US President Donald Trump’s Executive Order on Immigration

Posted on February 7, 2017

Dr Ali Ahmad
[email protected]
Barack Obama issued them modestly; Donald Trump issued four in his first week of presidency;executive orders are a major instrument for any US president to wield tremendous influence on government policy.
Executive Order is a written order issued by the president to the federal government which does not require congressional approval.

US President Donald Trump signed on 27 January 2017 an executive order banning entry into the USA by immigrants and refugees from seven Muslim countries–Iran, Iraq, Libya, Somalia, Sudan, Syria, and Yemen.

The executive order has raised serious questions about whether the USA is targeting religion in the garb of a new security regulation. The order has therefore not only sent ripples of protests across the United States but it has also drawn condemnation from the wider world.

Within the USA, acting Attorney General Sally Yates dubbed the executive order illegal and was consequently terminated by the president from her employment. She has now been nominated for John F Kennedy Courage Award —-the nation’s most prestigious award.

Tears are running down the cheeks of the Statue of Liberty tonight as a grand tradition of America, welcoming immigrants, that has existed since America was founded has been stomped upon,” Senate Minority Leader Chuck Schumer remarked in a statement. “Taking in immigrants and refugees is not only humanitarian but has also boosted our economy and created jobs decade after decade. This is one of the most backward and nasty executive orders that the president has issued.”

World leaders and prominent figures have also blasted US President Donald Trump for issuing the ban.

UK Foreign Secretary Boris Johnson described the ban as “divisive and wrong,” whilst London Mayor Sadiq Khan said the move was “shameful and cruel.” Their comments came two days after Prime Minister Theresa May became the first foreign leader to officially meet with Trump. Theresa May and Trump had celebrated their countries’ “special relationship” and just hours later the order was signed. May came under pressure from MPs to condemn the ban.She eventually put out a statement saying her government did “not agree” with it, but said immigration was “a matter for the government of the United States.”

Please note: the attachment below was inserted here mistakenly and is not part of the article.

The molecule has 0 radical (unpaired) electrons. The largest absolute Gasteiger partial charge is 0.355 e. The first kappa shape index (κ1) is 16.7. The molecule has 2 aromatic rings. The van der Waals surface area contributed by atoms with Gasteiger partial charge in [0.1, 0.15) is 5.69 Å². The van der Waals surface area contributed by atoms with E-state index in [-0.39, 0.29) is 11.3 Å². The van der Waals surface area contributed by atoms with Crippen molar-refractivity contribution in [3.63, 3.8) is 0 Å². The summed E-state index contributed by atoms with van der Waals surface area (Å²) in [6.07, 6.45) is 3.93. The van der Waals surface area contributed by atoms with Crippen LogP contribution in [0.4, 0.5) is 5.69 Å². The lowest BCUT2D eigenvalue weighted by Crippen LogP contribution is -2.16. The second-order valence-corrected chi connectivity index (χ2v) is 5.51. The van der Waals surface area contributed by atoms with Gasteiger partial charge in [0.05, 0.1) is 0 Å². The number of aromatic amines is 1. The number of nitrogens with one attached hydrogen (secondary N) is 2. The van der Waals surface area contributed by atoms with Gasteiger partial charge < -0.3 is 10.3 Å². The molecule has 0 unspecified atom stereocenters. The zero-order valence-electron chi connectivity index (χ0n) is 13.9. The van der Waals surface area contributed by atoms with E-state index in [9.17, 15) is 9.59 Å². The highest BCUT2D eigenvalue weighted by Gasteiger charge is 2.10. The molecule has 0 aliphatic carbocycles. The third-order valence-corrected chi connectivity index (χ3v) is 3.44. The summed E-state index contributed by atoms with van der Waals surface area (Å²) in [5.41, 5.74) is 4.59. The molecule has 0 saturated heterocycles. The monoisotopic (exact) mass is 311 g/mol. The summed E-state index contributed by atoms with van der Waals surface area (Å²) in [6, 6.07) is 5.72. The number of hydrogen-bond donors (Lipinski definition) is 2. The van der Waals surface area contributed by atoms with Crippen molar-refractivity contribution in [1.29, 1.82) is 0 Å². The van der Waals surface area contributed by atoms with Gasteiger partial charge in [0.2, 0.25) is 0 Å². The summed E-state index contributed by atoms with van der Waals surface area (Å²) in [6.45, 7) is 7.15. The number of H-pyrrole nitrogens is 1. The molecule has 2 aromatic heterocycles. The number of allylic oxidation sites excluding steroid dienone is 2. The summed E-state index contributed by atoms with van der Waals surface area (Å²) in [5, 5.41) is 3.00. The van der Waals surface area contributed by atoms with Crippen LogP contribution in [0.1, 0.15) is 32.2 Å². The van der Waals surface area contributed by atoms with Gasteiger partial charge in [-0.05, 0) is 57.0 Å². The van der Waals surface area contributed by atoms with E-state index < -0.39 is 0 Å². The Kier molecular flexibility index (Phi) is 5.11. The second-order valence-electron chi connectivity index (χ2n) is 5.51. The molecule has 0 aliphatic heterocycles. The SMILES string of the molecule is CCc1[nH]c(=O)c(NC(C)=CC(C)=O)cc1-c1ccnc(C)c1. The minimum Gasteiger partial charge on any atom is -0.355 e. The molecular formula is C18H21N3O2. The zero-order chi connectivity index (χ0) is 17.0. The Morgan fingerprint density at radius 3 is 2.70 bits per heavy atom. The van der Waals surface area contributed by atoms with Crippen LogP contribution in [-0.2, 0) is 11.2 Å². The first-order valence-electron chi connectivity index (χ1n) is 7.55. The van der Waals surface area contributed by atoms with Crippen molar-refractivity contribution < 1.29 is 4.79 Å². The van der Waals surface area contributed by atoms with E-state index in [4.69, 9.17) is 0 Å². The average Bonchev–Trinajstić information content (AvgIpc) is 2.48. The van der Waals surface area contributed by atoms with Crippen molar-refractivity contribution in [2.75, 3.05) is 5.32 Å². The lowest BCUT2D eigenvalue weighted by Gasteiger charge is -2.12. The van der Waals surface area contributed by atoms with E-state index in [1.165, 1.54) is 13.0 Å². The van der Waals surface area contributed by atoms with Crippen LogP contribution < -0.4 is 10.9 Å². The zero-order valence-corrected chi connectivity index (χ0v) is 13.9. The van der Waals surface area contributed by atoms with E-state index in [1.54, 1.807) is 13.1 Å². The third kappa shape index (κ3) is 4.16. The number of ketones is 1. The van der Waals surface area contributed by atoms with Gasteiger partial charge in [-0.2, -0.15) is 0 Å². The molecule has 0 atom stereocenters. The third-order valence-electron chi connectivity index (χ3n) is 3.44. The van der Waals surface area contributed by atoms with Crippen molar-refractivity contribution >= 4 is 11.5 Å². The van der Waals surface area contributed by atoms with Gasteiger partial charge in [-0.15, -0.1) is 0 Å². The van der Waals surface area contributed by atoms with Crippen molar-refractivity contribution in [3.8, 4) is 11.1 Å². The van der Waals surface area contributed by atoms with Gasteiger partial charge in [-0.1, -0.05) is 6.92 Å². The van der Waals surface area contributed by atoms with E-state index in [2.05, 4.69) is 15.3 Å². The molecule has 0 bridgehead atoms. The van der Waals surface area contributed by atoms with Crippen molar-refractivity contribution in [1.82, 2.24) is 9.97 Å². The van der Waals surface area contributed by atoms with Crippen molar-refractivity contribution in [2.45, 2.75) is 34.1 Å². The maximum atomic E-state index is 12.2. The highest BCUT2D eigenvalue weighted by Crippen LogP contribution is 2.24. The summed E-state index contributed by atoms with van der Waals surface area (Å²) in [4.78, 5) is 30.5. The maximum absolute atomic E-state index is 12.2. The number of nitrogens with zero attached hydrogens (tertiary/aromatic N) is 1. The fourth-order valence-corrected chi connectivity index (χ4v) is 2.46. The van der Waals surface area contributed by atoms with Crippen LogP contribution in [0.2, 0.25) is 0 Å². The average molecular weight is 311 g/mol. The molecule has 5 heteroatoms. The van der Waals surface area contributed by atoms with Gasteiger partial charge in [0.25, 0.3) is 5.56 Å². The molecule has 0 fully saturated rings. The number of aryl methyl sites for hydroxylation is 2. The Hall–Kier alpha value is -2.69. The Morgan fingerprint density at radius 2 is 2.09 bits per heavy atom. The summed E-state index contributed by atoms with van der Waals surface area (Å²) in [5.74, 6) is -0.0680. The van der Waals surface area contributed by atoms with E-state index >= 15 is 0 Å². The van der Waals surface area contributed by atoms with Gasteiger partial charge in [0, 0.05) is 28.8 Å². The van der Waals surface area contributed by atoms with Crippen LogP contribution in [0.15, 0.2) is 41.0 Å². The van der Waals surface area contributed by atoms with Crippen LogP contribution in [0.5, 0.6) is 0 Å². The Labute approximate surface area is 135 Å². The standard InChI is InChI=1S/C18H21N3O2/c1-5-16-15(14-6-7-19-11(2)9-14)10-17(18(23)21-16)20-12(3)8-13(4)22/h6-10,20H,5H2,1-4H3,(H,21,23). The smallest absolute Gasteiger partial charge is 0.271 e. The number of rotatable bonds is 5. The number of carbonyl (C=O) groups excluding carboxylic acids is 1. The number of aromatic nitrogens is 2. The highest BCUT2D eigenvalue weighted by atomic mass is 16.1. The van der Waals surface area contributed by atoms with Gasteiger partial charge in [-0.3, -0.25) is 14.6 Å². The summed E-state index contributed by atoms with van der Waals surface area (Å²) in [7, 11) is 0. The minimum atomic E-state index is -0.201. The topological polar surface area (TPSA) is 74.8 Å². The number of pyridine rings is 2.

France Foreign Minister Jean-Marc Ayrault said that welcoming refugees was “a duty of solidarity.” He said on Twitter “terrorism doesn’t have a nationality; discrimination is not an answer.”

Germany Chancellor Angela Merkel said: “The necessary and decisive fight against terrorism in no way justifies a general suspicion against people of certain beliefs, in this case people of the Muslim faith or from a certain origin.These actions, according to my beliefs, are against the core idea of international aid for refugees and international cooperation.”

Turkey Deputy Prime Minister Mehmet Simsek said on Twitter. “We’d happily welcome global talent not allowed back into the USA”.

Canadian Prime Minister Justin Trudeau defended the importance of welcoming refugees, without explicitly referring to Trump’s executive order. He said that those fleeing persecution, terror and war were welcome.

Pakistan Interior Minister Chaudhry Nisar denounced the travel ban, saying it won’t affect terrorists. Instead, it will “increase the miseries of victims of terrorism.” He added “The worst sufferers of terrorism are Muslims, and they have given the most sacrifices against this scourge.”.

The government of Saudi Arabia has not publicly taken a position but it’s national airline, Saudi Airlines, has issued a statement. The statement said citizens from the seven affected countries “will not be permitted to travel with Saudi Airlines. Citizens with diplomatic visas or who work for international organizations and hold valid visas are an exception.”

Australia, on the other hand, is one of the few countries to voice support for the ban. Prime Minister Malcolm Turnbull said “It is vital that every nation is able to control who comes across its borders.”